EXHIBITION - Expressions by Himmat Shah (Mar 10-Apr 08, 2016) :

Evocative bronze sculptures, masterful works on paper and rare canvases from the mid-2000s form the focus for Expressions by Himmat Shah, an exhibition celebrating the artist’s oeuvre.

Shah was born in 1933 in Lothal, Gujarat, close to ancient Harappan ruins. He trained at the J J School of Arts in Bombay and later in Baroda, followed by a scholarship in Paris. Shah was one of the early members of the artist collective Group 1890, making his mark with an exhibition in 1963 that showcased his drawings. He incorporates diverse influences in his work, drawing upon his personal history, as well as the collective narrative of civilisation. However, he is primarily concerned with the effect that the human presence has upon the earth. In any medium, Shah’s work, according to Sachchidananda Sinha,in the 1979 Lalit Kala Contemporary essay, “The Innocent Eye”, is defined by “either the inscrutability and immensity of the world around us, or the figure of man looking at in agony or wonder. In fact, the eyes that look out in wonder are none else but Himmat’s own.”

A multi-disciplinary artist, Shah immersed himself in many mediums before focussing on sculptures. He worked with terracotta and later moved to cast bronze, creating a distinctive vocabulary that is his own. He is best known for his sculptures of heads, often marked by referential lines and hatches. In An Unreasoned Act of Being, critic Gayatri Sinha has said of his monumental heads, “On their bodies appear marks like those of journeys of the past, like a trail etched out across the Hindukush mountains or the salt flats of Gujarat, perhaps, tread by weary travellers as they traverse a death-defying trajectory. Or, perhaps, they are mammoth puzzles of the human condition and its existential states that defy simple definition.”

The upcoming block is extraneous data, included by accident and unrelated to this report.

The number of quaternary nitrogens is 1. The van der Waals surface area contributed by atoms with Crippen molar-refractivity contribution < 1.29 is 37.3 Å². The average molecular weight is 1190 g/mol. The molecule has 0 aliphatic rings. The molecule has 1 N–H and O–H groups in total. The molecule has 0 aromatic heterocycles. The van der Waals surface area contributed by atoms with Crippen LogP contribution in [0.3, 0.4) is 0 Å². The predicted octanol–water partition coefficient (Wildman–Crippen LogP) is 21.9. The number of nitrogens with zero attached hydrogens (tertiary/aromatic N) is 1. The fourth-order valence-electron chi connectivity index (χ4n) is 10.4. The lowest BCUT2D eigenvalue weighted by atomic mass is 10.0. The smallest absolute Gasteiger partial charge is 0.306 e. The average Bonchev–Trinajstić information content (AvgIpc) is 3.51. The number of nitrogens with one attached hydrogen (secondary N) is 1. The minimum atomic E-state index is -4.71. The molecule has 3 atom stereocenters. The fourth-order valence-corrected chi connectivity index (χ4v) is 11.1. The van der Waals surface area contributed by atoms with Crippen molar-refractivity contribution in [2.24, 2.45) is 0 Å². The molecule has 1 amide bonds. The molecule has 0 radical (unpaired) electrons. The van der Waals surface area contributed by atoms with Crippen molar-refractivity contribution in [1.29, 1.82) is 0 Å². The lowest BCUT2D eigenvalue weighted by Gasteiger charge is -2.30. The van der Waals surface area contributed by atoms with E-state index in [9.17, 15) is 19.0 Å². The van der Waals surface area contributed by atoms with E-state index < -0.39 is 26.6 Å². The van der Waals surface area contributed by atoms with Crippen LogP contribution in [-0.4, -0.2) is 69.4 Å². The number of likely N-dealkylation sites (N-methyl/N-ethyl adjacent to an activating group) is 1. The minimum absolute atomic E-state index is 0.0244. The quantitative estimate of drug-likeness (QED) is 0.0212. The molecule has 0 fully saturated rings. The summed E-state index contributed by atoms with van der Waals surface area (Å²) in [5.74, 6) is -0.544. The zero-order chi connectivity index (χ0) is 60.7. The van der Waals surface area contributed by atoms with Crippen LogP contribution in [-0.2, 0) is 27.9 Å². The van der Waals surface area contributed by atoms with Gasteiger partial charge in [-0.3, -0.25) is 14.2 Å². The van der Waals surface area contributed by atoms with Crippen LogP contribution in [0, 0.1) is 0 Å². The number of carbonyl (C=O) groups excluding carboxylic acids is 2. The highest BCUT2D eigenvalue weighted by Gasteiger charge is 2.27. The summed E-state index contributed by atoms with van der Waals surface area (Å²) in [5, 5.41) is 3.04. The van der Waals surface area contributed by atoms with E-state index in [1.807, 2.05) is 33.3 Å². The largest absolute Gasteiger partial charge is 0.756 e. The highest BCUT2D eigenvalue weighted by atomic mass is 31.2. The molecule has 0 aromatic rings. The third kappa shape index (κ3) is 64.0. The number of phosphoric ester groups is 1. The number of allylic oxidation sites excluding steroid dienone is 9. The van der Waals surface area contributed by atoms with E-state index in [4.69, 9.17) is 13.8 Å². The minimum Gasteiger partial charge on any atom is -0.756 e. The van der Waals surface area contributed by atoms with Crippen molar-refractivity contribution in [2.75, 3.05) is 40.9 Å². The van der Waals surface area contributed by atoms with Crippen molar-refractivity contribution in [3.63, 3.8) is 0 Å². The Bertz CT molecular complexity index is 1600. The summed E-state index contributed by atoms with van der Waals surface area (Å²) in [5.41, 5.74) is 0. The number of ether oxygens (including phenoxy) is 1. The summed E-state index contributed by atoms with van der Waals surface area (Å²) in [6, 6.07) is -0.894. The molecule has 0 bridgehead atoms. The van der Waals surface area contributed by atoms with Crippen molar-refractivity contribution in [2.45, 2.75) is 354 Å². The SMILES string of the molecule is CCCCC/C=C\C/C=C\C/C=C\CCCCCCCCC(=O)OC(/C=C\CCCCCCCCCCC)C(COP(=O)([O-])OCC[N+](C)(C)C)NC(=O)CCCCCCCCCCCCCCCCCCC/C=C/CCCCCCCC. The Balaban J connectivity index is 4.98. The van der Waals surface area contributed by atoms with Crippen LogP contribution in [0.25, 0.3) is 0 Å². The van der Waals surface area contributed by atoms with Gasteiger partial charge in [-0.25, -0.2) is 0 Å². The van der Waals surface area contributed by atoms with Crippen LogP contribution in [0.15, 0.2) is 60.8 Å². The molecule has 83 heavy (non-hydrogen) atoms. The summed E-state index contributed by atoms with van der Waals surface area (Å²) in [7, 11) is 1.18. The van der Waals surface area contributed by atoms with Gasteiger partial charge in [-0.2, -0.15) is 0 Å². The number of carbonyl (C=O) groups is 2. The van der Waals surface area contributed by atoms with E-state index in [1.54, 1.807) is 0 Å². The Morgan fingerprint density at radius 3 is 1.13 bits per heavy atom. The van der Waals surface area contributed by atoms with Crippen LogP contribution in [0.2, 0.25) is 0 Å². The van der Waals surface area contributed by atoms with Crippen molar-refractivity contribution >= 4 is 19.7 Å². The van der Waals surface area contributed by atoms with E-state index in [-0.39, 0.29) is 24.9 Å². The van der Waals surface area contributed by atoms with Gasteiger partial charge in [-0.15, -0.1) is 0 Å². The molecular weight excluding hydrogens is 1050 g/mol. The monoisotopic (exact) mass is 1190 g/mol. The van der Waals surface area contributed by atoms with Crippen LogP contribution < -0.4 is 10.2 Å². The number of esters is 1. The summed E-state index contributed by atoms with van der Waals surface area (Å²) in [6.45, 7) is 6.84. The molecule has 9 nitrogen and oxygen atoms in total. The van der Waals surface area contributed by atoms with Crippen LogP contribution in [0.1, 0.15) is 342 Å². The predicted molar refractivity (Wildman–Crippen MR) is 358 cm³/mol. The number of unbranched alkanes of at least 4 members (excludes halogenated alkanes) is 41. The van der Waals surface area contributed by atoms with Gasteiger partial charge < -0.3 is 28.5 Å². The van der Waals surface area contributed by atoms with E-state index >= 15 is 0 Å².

This visual patterning is visible across his drawings as well. In these, as Sinha says, “advancing and receding lines weave on the loom of imagination visions of vast space. At other times, they coil into skeins and turn into animal and human forms, without terminating their meanderings. They move on to the surrounding space, to anchor the emerging figures into it.”

A retrospective of Himmat Shah’s work is being held at The Kiran Nadar Museum of Art in New Delhi. Saffronart’s Expressions by Himmat Shah continues the focus on the artist’s range, showcasing Shah’s mastery over many mediums in his constant quest to express the monumental fragility of human existence.

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